JEL: D47 F15 L81 L98 Q42 Q48
    Date: 2016–10
  5. By: Heinz Welsch (University of Oldenburg, Department of Economics); Philipp Biermann (University of Oldenburg, Department of Economics)
    Abstract: Previous research has found that subjective well-being (SWB) is lower for individuals classified as being in poverty. Using panel data for 39,239 individuals living in Germany from 2005-2013, we show that people’s SWB is negatively correlated with the state-level poverty ratio while controlling for individual poverty status and poverty intensity. The negative relationship between aggregate poverty and SWB is more salient in the upper segments of the income distribution and is robust to controlling for the rate of unemployment and per capita GDP. The character of poverty as a public bad suggests that poverty alleviation is a matter not only of equity, but of efficiency.
    Keywords: poverty; poverty ratio; subjective well-being; public bad; life satisfaction
    JEL: I31 I32 D60
    Date: 2016–11
  6. By: van Santen, Peter (Research Department, Central Bank of Sweden)
    Abstract: This paper investigates the relationship between household saving and pensions, and estimates both the displacement effect of pensions on private saving and the precautionary saving effect due to uncertainty in pension income. I estimate the savings equation derived from a lifecycle model featuring income uncertainty using survey data for Dutch households, with subjective expectations on pension benefits and uncertainty. Exploiting exogenous variation due to pension fund performance, I find that households save significantly more due to uncertainty in pension income. Not controlling for uncertainty biases the estimated displacement effect of pensions on private savings towards zero.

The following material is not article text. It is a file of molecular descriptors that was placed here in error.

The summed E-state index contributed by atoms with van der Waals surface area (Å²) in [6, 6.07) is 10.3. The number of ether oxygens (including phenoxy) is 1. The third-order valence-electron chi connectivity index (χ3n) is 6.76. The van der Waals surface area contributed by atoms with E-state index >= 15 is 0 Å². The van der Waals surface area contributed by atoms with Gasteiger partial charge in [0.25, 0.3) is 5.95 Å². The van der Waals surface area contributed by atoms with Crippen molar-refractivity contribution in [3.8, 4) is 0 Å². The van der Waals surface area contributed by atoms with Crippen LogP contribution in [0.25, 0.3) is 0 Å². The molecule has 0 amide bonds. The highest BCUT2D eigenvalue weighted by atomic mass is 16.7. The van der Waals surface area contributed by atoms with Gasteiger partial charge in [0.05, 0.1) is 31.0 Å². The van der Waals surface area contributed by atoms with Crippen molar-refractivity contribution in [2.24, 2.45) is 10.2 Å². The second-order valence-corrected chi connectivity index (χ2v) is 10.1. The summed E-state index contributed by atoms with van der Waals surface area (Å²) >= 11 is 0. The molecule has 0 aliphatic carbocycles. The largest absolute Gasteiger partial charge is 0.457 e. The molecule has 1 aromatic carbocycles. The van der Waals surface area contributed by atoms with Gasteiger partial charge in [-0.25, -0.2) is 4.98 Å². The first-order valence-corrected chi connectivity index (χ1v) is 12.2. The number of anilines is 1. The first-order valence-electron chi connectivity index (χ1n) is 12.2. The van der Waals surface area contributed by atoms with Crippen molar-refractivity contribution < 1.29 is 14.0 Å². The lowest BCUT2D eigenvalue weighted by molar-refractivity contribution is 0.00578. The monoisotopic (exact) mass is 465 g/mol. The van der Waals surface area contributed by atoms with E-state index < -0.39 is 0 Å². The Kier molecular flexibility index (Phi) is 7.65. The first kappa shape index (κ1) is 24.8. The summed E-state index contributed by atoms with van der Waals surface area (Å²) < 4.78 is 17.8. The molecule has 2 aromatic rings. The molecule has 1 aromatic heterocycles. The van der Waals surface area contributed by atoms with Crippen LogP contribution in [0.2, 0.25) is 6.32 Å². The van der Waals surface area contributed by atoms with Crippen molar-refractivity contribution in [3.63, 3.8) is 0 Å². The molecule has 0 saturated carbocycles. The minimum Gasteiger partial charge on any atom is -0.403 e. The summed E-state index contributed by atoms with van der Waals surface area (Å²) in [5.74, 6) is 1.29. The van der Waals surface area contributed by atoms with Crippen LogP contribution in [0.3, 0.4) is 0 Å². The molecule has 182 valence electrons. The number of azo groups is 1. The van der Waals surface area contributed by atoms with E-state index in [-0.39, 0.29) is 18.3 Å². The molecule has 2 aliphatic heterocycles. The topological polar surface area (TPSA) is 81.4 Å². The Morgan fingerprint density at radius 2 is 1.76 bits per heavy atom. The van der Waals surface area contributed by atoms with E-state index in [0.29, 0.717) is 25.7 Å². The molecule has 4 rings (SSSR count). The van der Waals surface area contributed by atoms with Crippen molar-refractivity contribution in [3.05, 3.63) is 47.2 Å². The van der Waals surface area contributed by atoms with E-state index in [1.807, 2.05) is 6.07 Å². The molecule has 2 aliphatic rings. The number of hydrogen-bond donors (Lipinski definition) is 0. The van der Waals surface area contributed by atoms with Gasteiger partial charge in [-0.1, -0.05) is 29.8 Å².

Keywords: Precautionary saving; Displacement effect; Subjective expectations
    JEL: D91 H55 J26
    Date: 2016–10–01
  7. By: Romina R. Giuliano; Benoît Mahy; François Rycx; Guillaume Vermeylen
    Abstract: This article provides first evidence on whether corporate social responsibility (CSR) influences the productivity effects of overeducation. By relying on detailed Belgian linked employer-employee panel data covering the period 1999-2010, our empirical results exhibit a positive and significant impact of over-education on firm productivity. Moreover, they suggest that the effect of over-education is positively enhanced when the firm implements a corporate social responsibility process, especially when it aims to have: i) a good match between job requirements and workers’ educational level, ii) a diverse workforce in terms of gender and age, and iii) a long-term relationship with its workers. Whenfocussing on required and over-education, the results suggest that CSR, besides representing an innovative and proactive approach for the firms’ stakeholders, may also be beneficial for the firm itself through a bigger increase in productivity for each additional year of required or over-education.